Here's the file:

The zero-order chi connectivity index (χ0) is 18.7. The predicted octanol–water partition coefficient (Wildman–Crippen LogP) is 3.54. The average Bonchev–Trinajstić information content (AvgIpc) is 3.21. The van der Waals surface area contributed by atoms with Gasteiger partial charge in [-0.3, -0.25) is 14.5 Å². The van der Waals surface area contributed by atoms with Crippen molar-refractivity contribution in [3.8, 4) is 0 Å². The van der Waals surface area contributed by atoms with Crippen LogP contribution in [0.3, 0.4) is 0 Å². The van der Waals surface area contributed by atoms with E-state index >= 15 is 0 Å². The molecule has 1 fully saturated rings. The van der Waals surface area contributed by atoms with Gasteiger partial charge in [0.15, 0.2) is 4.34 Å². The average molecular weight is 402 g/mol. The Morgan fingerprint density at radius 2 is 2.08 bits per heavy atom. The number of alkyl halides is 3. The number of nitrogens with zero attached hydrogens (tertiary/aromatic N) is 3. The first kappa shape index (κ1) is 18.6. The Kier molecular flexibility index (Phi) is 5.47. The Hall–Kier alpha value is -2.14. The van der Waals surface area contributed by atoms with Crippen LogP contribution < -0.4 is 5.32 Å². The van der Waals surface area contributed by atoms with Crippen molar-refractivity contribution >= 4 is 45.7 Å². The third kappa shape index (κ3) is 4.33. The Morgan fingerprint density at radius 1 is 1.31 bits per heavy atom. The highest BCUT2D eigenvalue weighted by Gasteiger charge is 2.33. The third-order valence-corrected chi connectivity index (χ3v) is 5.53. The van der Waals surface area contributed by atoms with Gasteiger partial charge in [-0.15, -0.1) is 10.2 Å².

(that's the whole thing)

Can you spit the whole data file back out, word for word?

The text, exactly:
The zero-order chi connectivity index (χ0) is 18.7. The predicted octanol–water partition coefficient (Wildman–Crippen LogP) is 3.54. The average Bonchev–Trinajstić information content (AvgIpc) is 3.21. The van der Waals surface area contributed by atoms with Gasteiger partial charge in [-0.3, -0.25) is 14.5 Å². The van der Waals surface area contributed by atoms with Crippen molar-refractivity contribution in [3.8, 4) is 0 Å². The van der Waals surface area contributed by atoms with Crippen LogP contribution in [0.3, 0.4) is 0 Å². The van der Waals surface area contributed by atoms with E-state index >= 15 is 0 Å². The molecule has 1 fully saturated rings. The van der Waals surface area contributed by atoms with Gasteiger partial charge in [0.15, 0.2) is 4.34 Å². The average molecular weight is 402 g/mol. The Morgan fingerprint density at radius 2 is 2.08 bits per heavy atom. The number of alkyl halides is 3. The number of nitrogens with zero attached hydrogens (tertiary/aromatic N) is 3. The first kappa shape index (κ1) is 18.6. The Kier molecular flexibility index (Phi) is 5.47. The Hall–Kier alpha value is -2.14. The van der Waals surface area contributed by atoms with Crippen LogP contribution < -0.4 is 5.32 Å². The van der Waals surface area contributed by atoms with Crippen molar-refractivity contribution >= 4 is 45.7 Å². The third kappa shape index (κ3) is 4.33. The Morgan fingerprint density at radius 1 is 1.31 bits per heavy atom. The highest BCUT2D eigenvalue weighted by Gasteiger charge is 2.33. The third-order valence-corrected chi connectivity index (χ3v) is 5.53. The van der Waals surface area contributed by atoms with Gasteiger partial charge in [-0.15, -0.1) is 10.2 Å².